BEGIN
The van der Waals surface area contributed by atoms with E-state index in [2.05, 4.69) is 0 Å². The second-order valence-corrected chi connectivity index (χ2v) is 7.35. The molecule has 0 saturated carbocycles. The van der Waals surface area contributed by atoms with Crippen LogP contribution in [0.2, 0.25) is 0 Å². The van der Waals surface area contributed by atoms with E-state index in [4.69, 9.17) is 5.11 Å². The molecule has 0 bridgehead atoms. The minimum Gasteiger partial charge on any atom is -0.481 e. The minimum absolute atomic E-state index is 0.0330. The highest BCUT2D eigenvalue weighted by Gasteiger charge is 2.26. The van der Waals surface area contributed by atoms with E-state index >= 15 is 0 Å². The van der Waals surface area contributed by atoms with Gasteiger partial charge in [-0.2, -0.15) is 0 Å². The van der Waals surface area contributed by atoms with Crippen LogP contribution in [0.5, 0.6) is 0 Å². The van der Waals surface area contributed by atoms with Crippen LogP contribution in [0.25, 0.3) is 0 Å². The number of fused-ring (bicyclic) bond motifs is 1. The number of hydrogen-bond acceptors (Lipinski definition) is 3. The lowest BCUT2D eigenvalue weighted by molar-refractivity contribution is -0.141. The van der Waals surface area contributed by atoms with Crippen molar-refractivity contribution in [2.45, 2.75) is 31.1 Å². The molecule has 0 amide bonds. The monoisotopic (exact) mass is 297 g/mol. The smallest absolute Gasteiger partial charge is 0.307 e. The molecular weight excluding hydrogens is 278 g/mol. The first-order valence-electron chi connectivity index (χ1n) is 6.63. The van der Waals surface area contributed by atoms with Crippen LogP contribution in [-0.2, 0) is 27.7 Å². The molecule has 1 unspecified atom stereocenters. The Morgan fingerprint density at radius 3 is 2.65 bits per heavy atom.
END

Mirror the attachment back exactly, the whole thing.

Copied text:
The van der Waals surface area contributed by atoms with E-state index in [2.05, 4.69) is 0 Å². The second-order valence-corrected chi connectivity index (χ2v) is 7.35. The molecule has 0 saturated carbocycles. The van der Waals surface area contributed by atoms with Crippen LogP contribution in [0.2, 0.25) is 0 Å². The van der Waals surface area contributed by atoms with E-state index in [4.69, 9.17) is 5.11 Å². The molecule has 0 bridgehead atoms. The minimum Gasteiger partial charge on any atom is -0.481 e. The minimum absolute atomic E-state index is 0.0330. The highest BCUT2D eigenvalue weighted by Gasteiger charge is 2.26. The van der Waals surface area contributed by atoms with E-state index >= 15 is 0 Å². The van der Waals surface area contributed by atoms with Gasteiger partial charge in [-0.2, -0.15) is 0 Å². The van der Waals surface area contributed by atoms with Crippen LogP contribution in [0.5, 0.6) is 0 Å². The van der Waals surface area contributed by atoms with Crippen LogP contribution in [0.25, 0.3) is 0 Å². The number of fused-ring (bicyclic) bond motifs is 1. The number of hydrogen-bond acceptors (Lipinski definition) is 3. The lowest BCUT2D eigenvalue weighted by molar-refractivity contribution is -0.141. The van der Waals surface area contributed by atoms with Crippen molar-refractivity contribution in [2.45, 2.75) is 31.1 Å². The molecule has 0 amide bonds. The monoisotopic (exact) mass is 297 g/mol. The smallest absolute Gasteiger partial charge is 0.307 e. The molecular weight excluding hydrogens is 278 g/mol. The first-order valence-electron chi connectivity index (χ1n) is 6.63. The van der Waals surface area contributed by atoms with Crippen LogP contribution in [-0.2, 0) is 27.7 Å². The molecule has 1 unspecified atom stereocenters. The Morgan fingerprint density at radius 3 is 2.65 bits per heavy atom.